This work presents the results of physical and biological investigations at 27 biogeochemical stations of early winter sea ice in the Ross Sea during the 2017 PIPERS cruise. Only two similar cruises occurred in the past, in 1995 and 1998. The year 2017 was a specific year, in that ice growth in the Central Ross Sea was considerably delayed, compared to previous years. These conditions resulted in lower ice thicknesses and Chl-a burdens, as compared to those observed during the previous cruises. It also resulted in a different structure of the sympagic algal community, unusually dominated by Phaeocystis rather than diatoms. Compared to autumn-winter sea ice in the Weddell Sea (AWECS cruise), the 2017 Ross Sea pack ice displayed similar thickness distribution, but much lower snow cover and therefore nearly no flooding conditions. It is shown that contrasted dynamics of autumnal-winter sea-ice growth between the Weddell Sea and the Ross Sea impacted the development of the sympagic community. Mean/median ice Chl-a concentrations were 3–5 times lower at PIPERS, and the community status there appeared to be more mature (decaying?), based on Phaeopigments/Chl-a ratios. These contrasts are discussed in the light of temporal and spatial differences between the two cruises.
  • Article
    Counting whales in a challenging, changing environment
    (Nature Publishing Group, 2014-03-13) Williams, R. ; Kelly, N. ; Boebel, Olaf ; Friedlaender, Ari S. ; Herr, H. ; Kock, K.-H. ; Lehnert, L. S. ; Maksym, Ted ; Roberts, Jason J. ; Scheidat, M. ; Siebert, U. ; Brierley, A. S.
    Estimating abundance of Antarctic minke whales is central to the International Whaling Commission's conservation and management work and understanding impacts of climate change on polar marine ecosystems. Detecting abundance trends is problematic, in part because minke whales are frequently sighted within Antarctic sea ice where navigational safety concerns prevent ships from surveying. Using icebreaker-supported helicopters, we conducted aerial surveys across a gradient of ice conditions to estimate minke whale density in the Weddell Sea. The surveys revealed substantial numbers of whales inside the sea ice. The Antarctic summer sea ice is undergoing rapid regional change in annual extent, distribution, and length of ice-covered season. These trends, along with substantial interannual variability in ice conditions, affect the proportion of whales available to be counted by traditional shipboard surveys. The strong association between whales and the dynamic, changing sea ice requires reexamination of the power to detect trends in whale abundance or predict ecosystem responses to climate change.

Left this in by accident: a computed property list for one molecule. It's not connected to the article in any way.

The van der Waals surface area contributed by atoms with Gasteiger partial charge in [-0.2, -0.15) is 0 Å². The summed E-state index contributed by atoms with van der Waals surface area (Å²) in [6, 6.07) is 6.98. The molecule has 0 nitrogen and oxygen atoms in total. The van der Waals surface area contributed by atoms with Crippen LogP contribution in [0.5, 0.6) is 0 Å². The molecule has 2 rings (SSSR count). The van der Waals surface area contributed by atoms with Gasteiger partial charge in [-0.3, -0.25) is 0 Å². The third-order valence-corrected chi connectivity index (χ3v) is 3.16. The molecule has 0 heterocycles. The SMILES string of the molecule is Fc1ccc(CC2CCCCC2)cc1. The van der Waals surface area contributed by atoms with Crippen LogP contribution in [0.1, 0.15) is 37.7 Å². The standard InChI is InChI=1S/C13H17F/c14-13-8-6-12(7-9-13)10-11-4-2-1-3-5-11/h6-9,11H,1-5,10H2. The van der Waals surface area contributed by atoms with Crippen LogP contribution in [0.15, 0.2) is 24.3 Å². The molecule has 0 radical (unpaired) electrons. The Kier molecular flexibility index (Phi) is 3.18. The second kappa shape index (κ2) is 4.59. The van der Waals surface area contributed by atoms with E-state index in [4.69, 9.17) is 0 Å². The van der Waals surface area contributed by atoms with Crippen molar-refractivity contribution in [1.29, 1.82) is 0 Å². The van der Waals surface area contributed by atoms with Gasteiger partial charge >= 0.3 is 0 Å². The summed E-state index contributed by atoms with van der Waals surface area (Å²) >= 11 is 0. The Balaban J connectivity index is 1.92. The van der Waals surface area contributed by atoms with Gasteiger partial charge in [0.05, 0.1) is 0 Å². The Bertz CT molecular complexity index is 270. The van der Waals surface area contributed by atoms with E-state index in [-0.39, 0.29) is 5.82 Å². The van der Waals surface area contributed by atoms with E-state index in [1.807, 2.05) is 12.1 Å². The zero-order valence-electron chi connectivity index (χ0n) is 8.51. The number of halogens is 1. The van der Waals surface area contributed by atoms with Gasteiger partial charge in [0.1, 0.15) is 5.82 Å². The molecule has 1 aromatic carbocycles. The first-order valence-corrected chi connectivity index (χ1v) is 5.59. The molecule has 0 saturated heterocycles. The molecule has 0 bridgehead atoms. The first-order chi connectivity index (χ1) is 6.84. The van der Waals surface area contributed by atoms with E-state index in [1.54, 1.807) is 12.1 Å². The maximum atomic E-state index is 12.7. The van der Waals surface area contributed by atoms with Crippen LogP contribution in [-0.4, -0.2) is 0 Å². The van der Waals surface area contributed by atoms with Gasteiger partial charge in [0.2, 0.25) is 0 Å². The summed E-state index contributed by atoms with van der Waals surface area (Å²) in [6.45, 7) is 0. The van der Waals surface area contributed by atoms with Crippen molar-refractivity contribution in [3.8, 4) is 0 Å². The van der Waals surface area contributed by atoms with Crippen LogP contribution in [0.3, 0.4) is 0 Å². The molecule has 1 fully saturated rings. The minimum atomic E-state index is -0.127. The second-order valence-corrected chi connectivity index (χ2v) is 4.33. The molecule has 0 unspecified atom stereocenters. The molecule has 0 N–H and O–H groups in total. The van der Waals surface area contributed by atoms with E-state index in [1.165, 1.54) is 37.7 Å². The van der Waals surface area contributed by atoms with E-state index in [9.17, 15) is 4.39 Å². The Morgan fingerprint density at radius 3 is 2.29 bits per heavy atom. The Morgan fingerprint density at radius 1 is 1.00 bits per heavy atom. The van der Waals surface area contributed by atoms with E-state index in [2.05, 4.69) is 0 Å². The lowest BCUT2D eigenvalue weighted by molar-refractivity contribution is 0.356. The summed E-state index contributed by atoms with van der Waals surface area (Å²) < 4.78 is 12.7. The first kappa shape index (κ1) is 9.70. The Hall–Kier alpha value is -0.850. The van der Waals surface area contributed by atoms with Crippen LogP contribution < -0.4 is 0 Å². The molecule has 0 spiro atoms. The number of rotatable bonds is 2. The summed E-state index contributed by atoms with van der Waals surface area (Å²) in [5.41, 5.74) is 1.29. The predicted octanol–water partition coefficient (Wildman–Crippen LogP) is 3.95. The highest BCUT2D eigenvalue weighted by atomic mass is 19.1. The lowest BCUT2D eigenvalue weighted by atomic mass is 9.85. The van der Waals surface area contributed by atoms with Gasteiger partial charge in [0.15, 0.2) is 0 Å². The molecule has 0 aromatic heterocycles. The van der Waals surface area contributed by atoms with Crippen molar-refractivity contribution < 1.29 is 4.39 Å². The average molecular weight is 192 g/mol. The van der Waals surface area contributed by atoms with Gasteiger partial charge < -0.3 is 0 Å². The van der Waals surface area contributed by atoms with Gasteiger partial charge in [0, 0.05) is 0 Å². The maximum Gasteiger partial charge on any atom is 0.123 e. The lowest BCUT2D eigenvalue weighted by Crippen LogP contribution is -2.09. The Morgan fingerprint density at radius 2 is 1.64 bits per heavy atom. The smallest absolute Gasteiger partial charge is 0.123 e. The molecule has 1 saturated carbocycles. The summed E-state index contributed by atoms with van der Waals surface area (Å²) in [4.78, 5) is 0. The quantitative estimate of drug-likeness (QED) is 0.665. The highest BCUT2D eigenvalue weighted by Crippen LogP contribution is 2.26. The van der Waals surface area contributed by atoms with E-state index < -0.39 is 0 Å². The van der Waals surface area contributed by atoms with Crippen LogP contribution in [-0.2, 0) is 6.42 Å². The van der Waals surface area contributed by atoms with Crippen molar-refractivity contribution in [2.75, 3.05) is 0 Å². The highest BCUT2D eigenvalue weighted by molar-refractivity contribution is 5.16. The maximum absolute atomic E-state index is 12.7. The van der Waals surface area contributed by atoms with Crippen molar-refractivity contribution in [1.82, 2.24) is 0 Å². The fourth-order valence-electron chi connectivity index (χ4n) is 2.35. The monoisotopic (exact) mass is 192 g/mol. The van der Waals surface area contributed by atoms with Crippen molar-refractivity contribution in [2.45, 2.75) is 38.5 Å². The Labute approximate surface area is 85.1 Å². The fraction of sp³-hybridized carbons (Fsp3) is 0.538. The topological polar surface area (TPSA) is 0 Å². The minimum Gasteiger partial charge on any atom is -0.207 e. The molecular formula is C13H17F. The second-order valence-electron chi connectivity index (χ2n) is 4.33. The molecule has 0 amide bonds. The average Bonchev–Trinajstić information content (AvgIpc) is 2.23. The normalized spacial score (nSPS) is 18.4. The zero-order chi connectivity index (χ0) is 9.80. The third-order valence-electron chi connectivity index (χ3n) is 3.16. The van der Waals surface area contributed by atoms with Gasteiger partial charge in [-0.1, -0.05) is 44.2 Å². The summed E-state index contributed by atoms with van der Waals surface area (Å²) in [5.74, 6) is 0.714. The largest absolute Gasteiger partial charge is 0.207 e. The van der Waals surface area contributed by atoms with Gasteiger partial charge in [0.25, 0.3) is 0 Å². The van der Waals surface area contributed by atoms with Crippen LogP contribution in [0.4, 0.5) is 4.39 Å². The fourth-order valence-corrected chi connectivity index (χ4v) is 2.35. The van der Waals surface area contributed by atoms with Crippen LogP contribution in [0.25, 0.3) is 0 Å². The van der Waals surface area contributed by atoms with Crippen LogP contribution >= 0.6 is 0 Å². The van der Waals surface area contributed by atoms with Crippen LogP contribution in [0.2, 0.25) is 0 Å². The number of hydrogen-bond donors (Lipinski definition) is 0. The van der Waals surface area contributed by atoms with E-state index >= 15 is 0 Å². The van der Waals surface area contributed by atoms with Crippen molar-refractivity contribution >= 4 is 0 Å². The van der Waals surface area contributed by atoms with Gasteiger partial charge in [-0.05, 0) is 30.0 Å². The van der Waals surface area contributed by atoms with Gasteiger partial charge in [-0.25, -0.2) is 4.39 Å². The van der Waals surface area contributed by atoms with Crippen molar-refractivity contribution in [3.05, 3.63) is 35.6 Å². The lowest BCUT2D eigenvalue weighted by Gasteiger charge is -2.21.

• Article
    Ice and ocean velocity in the Arctic marginal ice zone : ice roughness and momentum transfer
    (University of California Press, 2017-09-21) Cole, Sylvia T. ; Toole, John M. ; Lele, Ratnaksha ; Timmermans, Mary-Louise ; Gallaher, Shawn G. ; Stanton, Timothy P. ; Shaw, William J. ; Hwang, Byongjun ; Maksym, Ted ; Wilkinson, Jeremy P. ; Ortiz, Macarena ; Graber, Hans C. ; Rainville, Luc ; Petty, Alek A. ; Farrell, Sinéad L. ; Richter-Menge, Jackie A. ; Haas, Christian
    The interplay between sea ice concentration, sea ice roughness, ocean stratification, and momentum transfer to the ice and ocean is subject to seasonal and decadal variations that are crucial to understanding the present and future air-ice-ocean system in the Arctic. In this study, continuous observations in the Canada Basin from March through December 2014 were used to investigate spatial differences and temporal changes in under-ice roughness and momentum transfer as the ice cover evolved seasonally. Observations of wind, ice, and ocean properties from four clusters of drifting instrument systems were complemented by direct drill-hole measurements and instrumented overhead flights by NASA operation IceBridge in March, as well as satellite remote sensing imagery about the instrument clusters. Spatially, directly estimated ice-ocean drag coefficients varied by a factor of three with rougher ice associated with smaller multi-year ice floe sizes embedded within the first-year-ice/multi-year-ice conglomerate. Temporal differences in the ice-ocean drag coefficient of 20–30% were observed prior to the mixed layer shoaling in summer and were associated with ice concentrations falling below 100%. The ice-ocean drag coefficient parameterization was found to be invalid in September with low ice concentrations and small ice floe sizes. Maximum momentum transfer to the ice occurred for moderate ice concentrations, and transfer to the ocean for the lowest ice concentrations and shallowest stratification. Wind work and ocean work on the ice were the dominant terms in the kinetic energy budget of the ice throughout the melt season, consistent with free drift conditions. Overall, ice topography, ice concentration, and the shallow summer mixed layer all influenced mixed layer currents and the transfer of momentum within the air-ice-ocean system. The observed changes in momentum transfer show that care must be taken to determine appropriate parameterizations of momentum transfer, and imply that the future Arctic system could become increasingly seasonal.
  • Article
    Laboratory measurements of high-frequency, acoustic broadband backscattering from sea ice and crude oil
    (Acoustical Society of America, 2014-12-18) Bassett, Christopher ; Lavery, Andone C. ; Maksym, Ted ; Wilkinson, Jeremy P.
    Recent decreases in summer sea ice cover are spurring interest in hydrocarbon extraction and shipping in Arctic waters, increasing the risk of an oil spill in ice covered waters. With advances in unmanned vehicle operation, there is an interest in identifying techniques for remote, underwater detection of oil spills from below. High-frequency (200–565 kHz), broadband acoustic scattering data demonstrate that oil can be detected and quantified under laboratory grown sea ice and may be of use in natural settings. A simple scattering model based on the reflection coefficients from the interfaces agrees well with the data.